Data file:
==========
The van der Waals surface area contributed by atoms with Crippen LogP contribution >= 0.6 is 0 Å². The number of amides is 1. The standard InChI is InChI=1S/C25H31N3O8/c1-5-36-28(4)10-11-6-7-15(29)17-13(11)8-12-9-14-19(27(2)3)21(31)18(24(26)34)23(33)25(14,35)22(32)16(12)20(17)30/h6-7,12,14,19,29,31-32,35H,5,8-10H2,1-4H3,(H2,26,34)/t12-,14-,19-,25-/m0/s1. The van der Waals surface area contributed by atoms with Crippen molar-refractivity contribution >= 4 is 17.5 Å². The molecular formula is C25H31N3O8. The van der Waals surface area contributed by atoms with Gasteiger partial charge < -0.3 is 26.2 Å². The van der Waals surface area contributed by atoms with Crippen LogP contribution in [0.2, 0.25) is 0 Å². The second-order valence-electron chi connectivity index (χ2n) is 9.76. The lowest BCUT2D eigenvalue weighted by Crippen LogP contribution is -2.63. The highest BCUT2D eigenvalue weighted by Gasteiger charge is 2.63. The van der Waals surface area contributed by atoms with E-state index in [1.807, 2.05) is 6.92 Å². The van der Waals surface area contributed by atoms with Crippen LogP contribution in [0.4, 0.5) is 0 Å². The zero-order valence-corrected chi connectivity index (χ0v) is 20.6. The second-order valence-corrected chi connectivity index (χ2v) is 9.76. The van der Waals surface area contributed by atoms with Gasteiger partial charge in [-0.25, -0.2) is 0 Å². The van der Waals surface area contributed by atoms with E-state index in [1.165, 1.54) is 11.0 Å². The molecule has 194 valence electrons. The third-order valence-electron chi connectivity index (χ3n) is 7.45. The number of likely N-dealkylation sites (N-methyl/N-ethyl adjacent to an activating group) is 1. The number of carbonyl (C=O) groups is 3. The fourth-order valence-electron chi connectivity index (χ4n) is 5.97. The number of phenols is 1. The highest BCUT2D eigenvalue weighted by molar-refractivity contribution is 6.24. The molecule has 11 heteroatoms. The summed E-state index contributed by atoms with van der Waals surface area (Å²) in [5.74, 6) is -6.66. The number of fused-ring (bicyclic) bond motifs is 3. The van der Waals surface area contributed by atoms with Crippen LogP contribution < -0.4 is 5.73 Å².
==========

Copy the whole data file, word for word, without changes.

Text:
The van der Waals surface area contributed by atoms with Crippen LogP contribution >= 0.6 is 0 Å². The number of amides is 1. The standard InChI is InChI=1S/C25H31N3O8/c1-5-36-28(4)10-11-6-7-15(29)17-13(11)8-12-9-14-19(27(2)3)21(31)18(24(26)34)23(33)25(14,35)22(32)16(12)20(17)30/h6-7,12,14,19,29,31-32,35H,5,8-10H2,1-4H3,(H2,26,34)/t12-,14-,19-,25-/m0/s1. The van der Waals surface area contributed by atoms with Crippen molar-refractivity contribution >= 4 is 17.5 Å². The molecular formula is C25H31N3O8. The van der Waals surface area contributed by atoms with Gasteiger partial charge < -0.3 is 26.2 Å². The van der Waals surface area contributed by atoms with Crippen LogP contribution in [0.2, 0.25) is 0 Å². The second-order valence-electron chi connectivity index (χ2n) is 9.76. The lowest BCUT2D eigenvalue weighted by Crippen LogP contribution is -2.63. The highest BCUT2D eigenvalue weighted by Gasteiger charge is 2.63. The van der Waals surface area contributed by atoms with E-state index in [1.807, 2.05) is 6.92 Å². The van der Waals surface area contributed by atoms with Crippen LogP contribution in [0.4, 0.5) is 0 Å². The zero-order valence-corrected chi connectivity index (χ0v) is 20.6. The second-order valence-corrected chi connectivity index (χ2v) is 9.76. The van der Waals surface area contributed by atoms with Gasteiger partial charge in [-0.25, -0.2) is 0 Å². The van der Waals surface area contributed by atoms with E-state index in [1.165, 1.54) is 11.0 Å². The molecule has 194 valence electrons. The third-order valence-electron chi connectivity index (χ3n) is 7.45. The number of likely N-dealkylation sites (N-methyl/N-ethyl adjacent to an activating group) is 1. The number of carbonyl (C=O) groups is 3. The fourth-order valence-electron chi connectivity index (χ4n) is 5.97. The number of phenols is 1. The highest BCUT2D eigenvalue weighted by molar-refractivity contribution is 6.24. The molecule has 11 heteroatoms. The summed E-state index contributed by atoms with van der Waals surface area (Å²) in [5.74, 6) is -6.66. The number of fused-ring (bicyclic) bond motifs is 3. The van der Waals surface area contributed by atoms with Crippen LogP contribution < -0.4 is 5.73 Å².